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2 February 2006

(S2F-2103) Drug Use (Children)

5. Stewart Stevenson (Banff and Buchan) (SNP): To ask the First Minister what action the Scottish Executive has undertaken in response to the findings published in 2003 by Professor McKeganey, which examined the extent of drug use and exposure in 10 to 12-year-olds. (S2F-2103)

The First Minister (Mr Jack McConnell): I have every sympathy with Stewart Stevenson. He has a record of raising these issues and today he has had to follow on from earlier questions. I acknowledge the particular problem in his constituency and his interest in the issues. I hope that we can continue to work together on them.

As I said earlier, we are taking action on a number of fronts. We are ensuring that there is drugs education available in all schools; a national public information campaign; early intervention and diversionary programmes for youngsters and families; and improved treatment for those with acute problems.

Stewart Stevenson: I take the opportunity of saying that the First Minister will have a faithful friend for any sensible initiatives to which we can all sign up. However, the signs are not encouraging. I have been asking questions for around three months about what we know of these issues. The First Minister will know that Professor McKeganey's report was commissioned not in Scotland but by the Home Office—it was not a Scottish report.

In written answers on 3 November and 18 November, I was told that we do not know the size of the drugs trade and that we do not work with the Home Office. We do not have a report such as the one produced annually in London that gives information on the size of the drugs trade south of the border, on how many people are using different drugs, and on what the impact of those drugs is. Is it not time that we had quality research into factual ways of determining policy in Scotland—research that is at least as good as what is available south of the border?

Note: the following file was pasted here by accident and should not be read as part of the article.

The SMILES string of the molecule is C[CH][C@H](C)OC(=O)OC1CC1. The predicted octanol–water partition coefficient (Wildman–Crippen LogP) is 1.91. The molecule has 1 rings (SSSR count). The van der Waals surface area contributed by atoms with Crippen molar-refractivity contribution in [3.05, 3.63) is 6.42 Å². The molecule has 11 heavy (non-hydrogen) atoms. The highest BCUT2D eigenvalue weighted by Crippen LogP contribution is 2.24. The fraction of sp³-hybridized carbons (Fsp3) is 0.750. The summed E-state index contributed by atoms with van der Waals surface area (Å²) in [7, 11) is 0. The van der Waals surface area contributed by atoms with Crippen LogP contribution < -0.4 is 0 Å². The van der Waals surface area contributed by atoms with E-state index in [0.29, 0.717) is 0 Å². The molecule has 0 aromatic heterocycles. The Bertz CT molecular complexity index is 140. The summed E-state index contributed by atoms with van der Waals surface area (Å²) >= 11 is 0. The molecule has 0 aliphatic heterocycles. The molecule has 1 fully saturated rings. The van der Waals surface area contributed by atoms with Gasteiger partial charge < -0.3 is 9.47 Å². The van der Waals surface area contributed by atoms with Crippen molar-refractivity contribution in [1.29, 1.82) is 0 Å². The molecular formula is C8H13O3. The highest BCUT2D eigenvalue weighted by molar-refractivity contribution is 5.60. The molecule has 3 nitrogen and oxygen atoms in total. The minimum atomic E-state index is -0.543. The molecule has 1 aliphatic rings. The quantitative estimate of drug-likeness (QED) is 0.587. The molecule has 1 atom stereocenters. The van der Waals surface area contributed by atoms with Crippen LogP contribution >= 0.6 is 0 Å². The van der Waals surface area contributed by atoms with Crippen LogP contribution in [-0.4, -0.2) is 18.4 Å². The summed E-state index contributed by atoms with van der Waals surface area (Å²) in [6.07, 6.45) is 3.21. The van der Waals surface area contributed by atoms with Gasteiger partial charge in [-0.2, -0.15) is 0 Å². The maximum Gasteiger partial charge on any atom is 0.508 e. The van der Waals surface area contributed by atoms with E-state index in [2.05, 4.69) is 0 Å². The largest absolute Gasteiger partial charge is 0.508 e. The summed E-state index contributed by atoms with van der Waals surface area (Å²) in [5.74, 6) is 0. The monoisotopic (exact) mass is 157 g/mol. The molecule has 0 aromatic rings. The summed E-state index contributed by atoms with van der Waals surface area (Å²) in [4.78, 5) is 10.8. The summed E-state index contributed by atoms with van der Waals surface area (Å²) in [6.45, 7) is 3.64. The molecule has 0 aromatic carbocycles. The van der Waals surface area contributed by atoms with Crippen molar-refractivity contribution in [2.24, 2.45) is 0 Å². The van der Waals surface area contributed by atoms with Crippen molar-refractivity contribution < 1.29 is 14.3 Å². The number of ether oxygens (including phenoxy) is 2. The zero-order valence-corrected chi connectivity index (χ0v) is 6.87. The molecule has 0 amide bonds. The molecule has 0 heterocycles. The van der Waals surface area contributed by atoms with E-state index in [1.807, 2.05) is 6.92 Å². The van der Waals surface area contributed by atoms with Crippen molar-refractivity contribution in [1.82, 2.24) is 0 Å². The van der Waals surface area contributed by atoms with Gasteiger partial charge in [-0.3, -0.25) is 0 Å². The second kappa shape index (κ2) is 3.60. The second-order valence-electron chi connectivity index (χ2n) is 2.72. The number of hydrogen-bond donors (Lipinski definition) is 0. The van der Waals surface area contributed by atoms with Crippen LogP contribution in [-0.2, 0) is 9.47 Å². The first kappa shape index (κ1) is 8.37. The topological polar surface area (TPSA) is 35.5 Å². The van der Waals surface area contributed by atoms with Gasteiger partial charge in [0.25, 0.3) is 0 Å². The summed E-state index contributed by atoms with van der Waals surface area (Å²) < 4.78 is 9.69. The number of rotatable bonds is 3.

The First Minister: It is vital that our approach covers all the different areas in which we must have an impact through policy, funding and the other decisions that we make. We do that not by reference to the Home Office but by reference to what is happening here in Scotland.

If Mr Stevenson indeed watches the matter carefully, he will see that in certain areas the Home Office and the United Kingdom Government are learning from what is happening in Scotland. That is good, and such an approach helps us because drug dealers do not exist in either Scotland or England but move across the border.

Aside from Professor McKeganey's report, the report entitled "Hidden Harm: Responding to the needs of children of problem drug users", on which an action plan will be published this spring, was also produced in 2003. We know from that report, and from the widespread consultations that are important if we want to bring together everyone who works in the drugs field, that we need to improve drugs education in every school in Scotland and that not only the police but—critically—our Scottish Drug Enforcement Agency must take certain educational and enforcement measures. Indeed, the Parliament will debate this afternoon the creation of an agency with wider powers, among other issues. Furthermore, we need to ensure that the money that we retrieve from dealers through convictions is reinvested in the community to tackle any damage that has been caused.

Evidence has shown that those actions must be taken, and the changes and adaptations in policy, the new laws that have been created and the new funding that has been allocated in recent years have all been based on that reality. We will continue to do those things and more.

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